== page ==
Frankie – Devon Breecher
Karen – Kathy Treankler
Paul – Bill Sergott
Liz – Leah VanLaanen
Bobby – Robert Gagnon
Running time: One hour, 21 minutes
Remaining performances online: Feb. 12-14
Four couples. Four stories. One apartment. One wedding ring. One hundred years.
That may seem as though a straight line is drawn in the play “With This Ring.” No, playwright Joseph Simonelli has explorations in mind, including a glance into the life of a struggling playwright.
The core of “With This Ring” is love, or at least relationships in marriage.
Around that core, the audience witnesses changes over time in the neighborhood outside the apartment in New York City. The audience also sees shifts in society/marriage – how the chemistry of couples works, or doesn’t.
Playgoing is primarily a couples thing for the Green Bay Community Theater audience, and “With This Ring” provides many points of interest – and this: It’s fascinating being a fly on the wall in somebody else’s home.
There’s a lot for astute director Dave Zochert and his four casts-within-a-cast to finesse. The strongest set is the most vitriolic.
Aside from the stories taking place in the same place and turning around the same wedding band, another key consistency is the man in each marriage is a dreamer. He’s looking ahead and around, thinking and planning – always with a struggle.
The set-up story is that of Sean McCoy (Ian Wisneski) and Bridgette McCoy (Rachel Ziolkowski). Theirs is the story of the Irish immigrant in New York City: Arrived around the turn of the century and now, in 1917, beginning to make their mark. One sign: Sean has saved enough money to buy his wife a wedding band, 10 years into their marriage. Their love life is modest to the point that a living room wall statuette of an angel must be covered when they kiss.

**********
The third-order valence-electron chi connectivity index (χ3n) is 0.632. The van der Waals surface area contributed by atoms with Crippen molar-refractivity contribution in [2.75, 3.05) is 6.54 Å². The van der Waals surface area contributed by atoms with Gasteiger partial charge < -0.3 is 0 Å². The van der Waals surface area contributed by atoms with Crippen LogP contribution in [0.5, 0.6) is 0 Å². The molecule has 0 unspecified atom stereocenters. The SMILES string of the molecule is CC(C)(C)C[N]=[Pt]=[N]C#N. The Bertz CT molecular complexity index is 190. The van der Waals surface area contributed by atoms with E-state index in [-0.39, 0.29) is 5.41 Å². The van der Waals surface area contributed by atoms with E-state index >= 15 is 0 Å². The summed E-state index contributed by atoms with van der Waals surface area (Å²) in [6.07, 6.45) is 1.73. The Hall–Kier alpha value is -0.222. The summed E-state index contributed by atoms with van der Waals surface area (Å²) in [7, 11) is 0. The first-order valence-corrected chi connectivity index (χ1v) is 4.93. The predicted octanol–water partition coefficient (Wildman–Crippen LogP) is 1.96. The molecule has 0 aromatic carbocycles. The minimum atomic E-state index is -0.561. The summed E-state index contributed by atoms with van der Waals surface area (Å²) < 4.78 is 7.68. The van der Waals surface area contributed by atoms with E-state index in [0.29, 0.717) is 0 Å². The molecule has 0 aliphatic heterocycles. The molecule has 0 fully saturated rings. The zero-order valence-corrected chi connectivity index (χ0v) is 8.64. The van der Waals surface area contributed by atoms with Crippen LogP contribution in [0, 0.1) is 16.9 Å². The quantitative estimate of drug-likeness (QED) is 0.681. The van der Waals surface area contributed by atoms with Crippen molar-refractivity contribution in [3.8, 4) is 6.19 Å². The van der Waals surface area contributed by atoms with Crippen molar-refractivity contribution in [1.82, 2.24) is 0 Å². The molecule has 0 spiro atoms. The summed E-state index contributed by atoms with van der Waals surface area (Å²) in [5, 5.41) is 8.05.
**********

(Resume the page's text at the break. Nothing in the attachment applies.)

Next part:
The next story is set in 1967. For each story, music of the era is played in the background. Also in the background, the neighborhood has changed. The apartment goes from an okay place to live to very much desired (gentrification). In 1967, the neighborhood is druggy and dangerous. The ring has come to Joe McCoy (Justin Gulmire) and Matty McCoy (Kristen Bustrak) through family. Joe has had the ring specially inscribed. Joe jokes around with his hippie-ish wife as a release valve from his work day as a prosecuting attorney dealing with the dregs of humanity. The episode ends with high drama delivered by delivery boy Frankie (Devon Breecher).